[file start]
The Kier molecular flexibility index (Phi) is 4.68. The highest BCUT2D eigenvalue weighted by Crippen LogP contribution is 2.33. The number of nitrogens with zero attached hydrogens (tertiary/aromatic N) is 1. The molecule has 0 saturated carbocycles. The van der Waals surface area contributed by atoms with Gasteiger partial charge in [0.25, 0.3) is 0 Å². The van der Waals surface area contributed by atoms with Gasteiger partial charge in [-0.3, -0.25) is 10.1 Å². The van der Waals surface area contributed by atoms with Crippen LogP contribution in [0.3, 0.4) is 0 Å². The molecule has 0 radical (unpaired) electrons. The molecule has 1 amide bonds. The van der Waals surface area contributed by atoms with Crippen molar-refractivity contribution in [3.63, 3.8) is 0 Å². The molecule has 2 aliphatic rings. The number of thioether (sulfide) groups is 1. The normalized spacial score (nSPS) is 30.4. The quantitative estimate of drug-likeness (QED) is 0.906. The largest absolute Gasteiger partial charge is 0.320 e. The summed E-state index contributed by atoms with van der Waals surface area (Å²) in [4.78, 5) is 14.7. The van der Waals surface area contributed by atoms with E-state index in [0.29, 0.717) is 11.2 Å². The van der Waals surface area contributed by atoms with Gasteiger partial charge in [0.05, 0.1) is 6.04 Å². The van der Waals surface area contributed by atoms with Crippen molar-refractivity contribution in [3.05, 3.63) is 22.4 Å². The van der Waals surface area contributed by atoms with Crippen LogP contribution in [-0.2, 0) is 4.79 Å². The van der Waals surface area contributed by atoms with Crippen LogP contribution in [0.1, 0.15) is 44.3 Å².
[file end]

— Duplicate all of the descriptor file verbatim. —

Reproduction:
The Kier molecular flexibility index (Phi) is 4.68. The highest BCUT2D eigenvalue weighted by Crippen LogP contribution is 2.33. The number of nitrogens with zero attached hydrogens (tertiary/aromatic N) is 1. The molecule has 0 saturated carbocycles. The van der Waals surface area contributed by atoms with Gasteiger partial charge in [0.25, 0.3) is 0 Å². The van der Waals surface area contributed by atoms with Gasteiger partial charge in [-0.3, -0.25) is 10.1 Å². The van der Waals surface area contributed by atoms with Crippen LogP contribution in [0.3, 0.4) is 0 Å². The molecule has 0 radical (unpaired) electrons. The molecule has 1 amide bonds. The van der Waals surface area contributed by atoms with Crippen molar-refractivity contribution in [3.63, 3.8) is 0 Å². The molecule has 2 aliphatic rings. The number of thioether (sulfide) groups is 1. The normalized spacial score (nSPS) is 30.4. The quantitative estimate of drug-likeness (QED) is 0.906. The largest absolute Gasteiger partial charge is 0.320 e. The summed E-state index contributed by atoms with van der Waals surface area (Å²) in [4.78, 5) is 14.7. The van der Waals surface area contributed by atoms with E-state index in [0.29, 0.717) is 11.2 Å². The van der Waals surface area contributed by atoms with Gasteiger partial charge in [0.05, 0.1) is 6.04 Å². The van der Waals surface area contributed by atoms with Crippen molar-refractivity contribution in [3.05, 3.63) is 22.4 Å². The van der Waals surface area contributed by atoms with Crippen LogP contribution in [-0.2, 0) is 4.79 Å². The van der Waals surface area contributed by atoms with Crippen LogP contribution in [0.1, 0.15) is 44.3 Å².